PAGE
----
Let's Stay Together is a 1972 album by the soul singer Al Green, and is the follow-up to his moderate success Al Green Gets Next to You. It was recorded at Royal Recording Studio, 1320 S. Lauderdale, in Memphis and was a success, peaking at number eight on the pop albums chart and became the first of six albums to peak at number-one on the soul album chart. It is best known for the title track "Let's Stay Together", which became Green's signature song and his only number-one pop hit single. The album was the third produced by Willie Mitchell and marked the beginning of Green's classic period of critically acclaimed albums. Let's Stay Together was reissued in 2003 by The Right Stuff.
"Let's Stay Together" is a song by American singer Al Green from his 1972 album of the same name. It was produced and recorded by Willie Mitchell, and mixed by Mitchell and Terry Manning. Released as a single in 1971, "Let's Stay Together" reached number 1 on the Billboard Hot 100, and remained on the chart for 16 weeks and also topped Billboard's R&B chart for nine weeks. Billboard ranked it as the number 11 song of 1972.
The Billboard Hot 100 is the music industry standard record chart in the United States for songs, published weekly by Billboard magazine. Chart rankings are based on sales, radio play, and online streaming in the United States.
In addition to these hit singles, Green also had radio hits with songs such as "Love and Happiness", his cover of the Bee Gees' "How Can You Mend a Broken Heart", "Simply Beautiful", "What a Wonderful Thing Love Is", and "Take Me to the River", later covered successfully by new wave band Talking Heads and blues artist Syl Johnson. Green continued to record successful R&B hits in the next several years including "Livin' for You", "Let's Get Married", "Sha-La-La (Makes Me Happy)", "L-O-V-E (Love)" and "Full of Fire". By the time Green released the album, The Belle Album in 1977, however, Green's record sales had plummeted, partially due to Green's own personal issues during this time and his desire to become a minister. [ citation needed ]His last Hi Records album, Truth n' Time , was released in 1978 and failed to become a success. Two years later, he left Hi for Myrrh Records and recorded only gospel music for the next decade and a half.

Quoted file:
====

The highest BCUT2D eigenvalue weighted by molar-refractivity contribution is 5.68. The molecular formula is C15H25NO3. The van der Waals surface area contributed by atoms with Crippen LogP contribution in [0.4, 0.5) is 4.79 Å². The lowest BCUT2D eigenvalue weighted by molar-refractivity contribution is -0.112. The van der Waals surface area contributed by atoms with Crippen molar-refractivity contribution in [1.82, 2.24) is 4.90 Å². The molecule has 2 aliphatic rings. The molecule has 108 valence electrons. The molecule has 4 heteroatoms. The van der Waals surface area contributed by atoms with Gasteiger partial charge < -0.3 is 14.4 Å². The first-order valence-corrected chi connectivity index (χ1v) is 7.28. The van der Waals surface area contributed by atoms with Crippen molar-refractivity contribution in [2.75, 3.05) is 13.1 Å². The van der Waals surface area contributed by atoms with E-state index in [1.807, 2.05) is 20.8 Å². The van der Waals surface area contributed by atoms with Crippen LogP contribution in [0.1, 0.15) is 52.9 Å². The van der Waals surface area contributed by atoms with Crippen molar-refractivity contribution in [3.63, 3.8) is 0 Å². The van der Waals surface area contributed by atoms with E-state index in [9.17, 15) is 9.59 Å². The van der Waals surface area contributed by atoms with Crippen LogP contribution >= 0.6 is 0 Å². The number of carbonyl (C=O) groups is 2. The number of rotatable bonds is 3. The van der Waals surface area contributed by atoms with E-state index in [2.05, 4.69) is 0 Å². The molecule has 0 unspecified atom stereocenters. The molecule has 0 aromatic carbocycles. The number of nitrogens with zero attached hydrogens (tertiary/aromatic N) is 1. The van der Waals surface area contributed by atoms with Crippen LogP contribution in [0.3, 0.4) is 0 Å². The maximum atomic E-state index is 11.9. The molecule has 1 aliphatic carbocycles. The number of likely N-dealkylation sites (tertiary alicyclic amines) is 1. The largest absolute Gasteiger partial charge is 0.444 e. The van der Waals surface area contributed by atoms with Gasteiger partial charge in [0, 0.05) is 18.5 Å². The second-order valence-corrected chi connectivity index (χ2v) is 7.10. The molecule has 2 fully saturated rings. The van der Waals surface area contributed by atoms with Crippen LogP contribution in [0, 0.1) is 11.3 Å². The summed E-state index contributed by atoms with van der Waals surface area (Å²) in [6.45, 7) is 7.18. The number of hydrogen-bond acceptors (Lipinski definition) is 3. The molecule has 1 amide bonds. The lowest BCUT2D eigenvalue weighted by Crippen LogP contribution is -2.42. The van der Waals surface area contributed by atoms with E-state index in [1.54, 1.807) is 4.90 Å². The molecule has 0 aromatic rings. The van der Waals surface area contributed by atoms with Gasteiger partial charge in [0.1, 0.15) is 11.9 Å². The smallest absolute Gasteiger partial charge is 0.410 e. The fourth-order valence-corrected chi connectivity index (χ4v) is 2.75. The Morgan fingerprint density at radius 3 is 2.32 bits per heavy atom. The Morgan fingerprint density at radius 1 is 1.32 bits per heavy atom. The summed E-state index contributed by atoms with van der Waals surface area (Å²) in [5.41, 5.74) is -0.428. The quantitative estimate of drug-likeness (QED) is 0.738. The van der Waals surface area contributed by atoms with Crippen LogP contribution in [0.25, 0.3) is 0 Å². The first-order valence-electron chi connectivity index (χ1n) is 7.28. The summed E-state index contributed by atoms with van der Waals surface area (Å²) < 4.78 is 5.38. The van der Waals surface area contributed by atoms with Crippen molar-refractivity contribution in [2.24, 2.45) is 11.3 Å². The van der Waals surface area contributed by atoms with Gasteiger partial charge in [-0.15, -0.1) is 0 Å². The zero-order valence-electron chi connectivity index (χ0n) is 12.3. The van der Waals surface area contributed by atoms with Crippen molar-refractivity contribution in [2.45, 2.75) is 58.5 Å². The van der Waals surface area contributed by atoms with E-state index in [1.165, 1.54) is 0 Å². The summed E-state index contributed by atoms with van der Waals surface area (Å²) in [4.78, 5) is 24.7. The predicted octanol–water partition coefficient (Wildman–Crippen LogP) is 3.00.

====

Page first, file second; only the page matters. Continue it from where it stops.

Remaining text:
Green's first gospel album, The Lord Will Make a Way , was released in 1980. The title song from the album would later win Green his first of eight Grammy Awards in the Best Soul Gospel Performance category. In 1982, Green co-starred with Patti LaBelle in the Broadway play, "Your Arms Too Short to Box with God".His 1985 gospel album, He Is the Light reunited Green with Willie Mitchell while his 1987 follow-up, Soul Survivor , featured the minor hit, "Everything's Gonna Be Alright", which reached number 22 on the R&B chart, his first top 40 R&B hit since "I Feel Good" in 1978.